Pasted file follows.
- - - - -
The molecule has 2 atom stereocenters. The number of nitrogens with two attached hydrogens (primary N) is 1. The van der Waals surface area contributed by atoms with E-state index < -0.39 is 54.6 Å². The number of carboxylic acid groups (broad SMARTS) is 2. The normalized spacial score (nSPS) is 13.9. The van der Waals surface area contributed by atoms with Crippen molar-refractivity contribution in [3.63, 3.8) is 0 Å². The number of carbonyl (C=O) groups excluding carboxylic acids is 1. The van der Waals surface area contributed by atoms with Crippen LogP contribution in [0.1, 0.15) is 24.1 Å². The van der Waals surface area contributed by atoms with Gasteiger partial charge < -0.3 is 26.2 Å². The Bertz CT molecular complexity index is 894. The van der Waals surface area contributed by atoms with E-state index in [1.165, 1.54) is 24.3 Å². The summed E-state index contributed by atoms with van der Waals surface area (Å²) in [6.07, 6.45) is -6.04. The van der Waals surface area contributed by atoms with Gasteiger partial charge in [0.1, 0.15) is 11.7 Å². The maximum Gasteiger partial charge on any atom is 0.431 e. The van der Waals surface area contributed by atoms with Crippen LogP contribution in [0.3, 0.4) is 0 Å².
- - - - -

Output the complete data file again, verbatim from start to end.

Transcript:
The molecule has 2 atom stereocenters. The number of nitrogens with two attached hydrogens (primary N) is 1. The van der Waals surface area contributed by atoms with E-state index < -0.39 is 54.6 Å². The number of carboxylic acid groups (broad SMARTS) is 2. The normalized spacial score (nSPS) is 13.9. The van der Waals surface area contributed by atoms with Crippen molar-refractivity contribution in [3.63, 3.8) is 0 Å². The number of carbonyl (C=O) groups excluding carboxylic acids is 1. The van der Waals surface area contributed by atoms with Crippen LogP contribution in [0.1, 0.15) is 24.1 Å². The van der Waals surface area contributed by atoms with Gasteiger partial charge < -0.3 is 26.2 Å². The Bertz CT molecular complexity index is 894. The van der Waals surface area contributed by atoms with E-state index in [1.165, 1.54) is 24.3 Å². The summed E-state index contributed by atoms with van der Waals surface area (Å²) in [6.07, 6.45) is -6.04. The van der Waals surface area contributed by atoms with Gasteiger partial charge in [0.1, 0.15) is 11.7 Å². The maximum Gasteiger partial charge on any atom is 0.431 e. The van der Waals surface area contributed by atoms with Crippen LogP contribution in [0.3, 0.4) is 0 Å².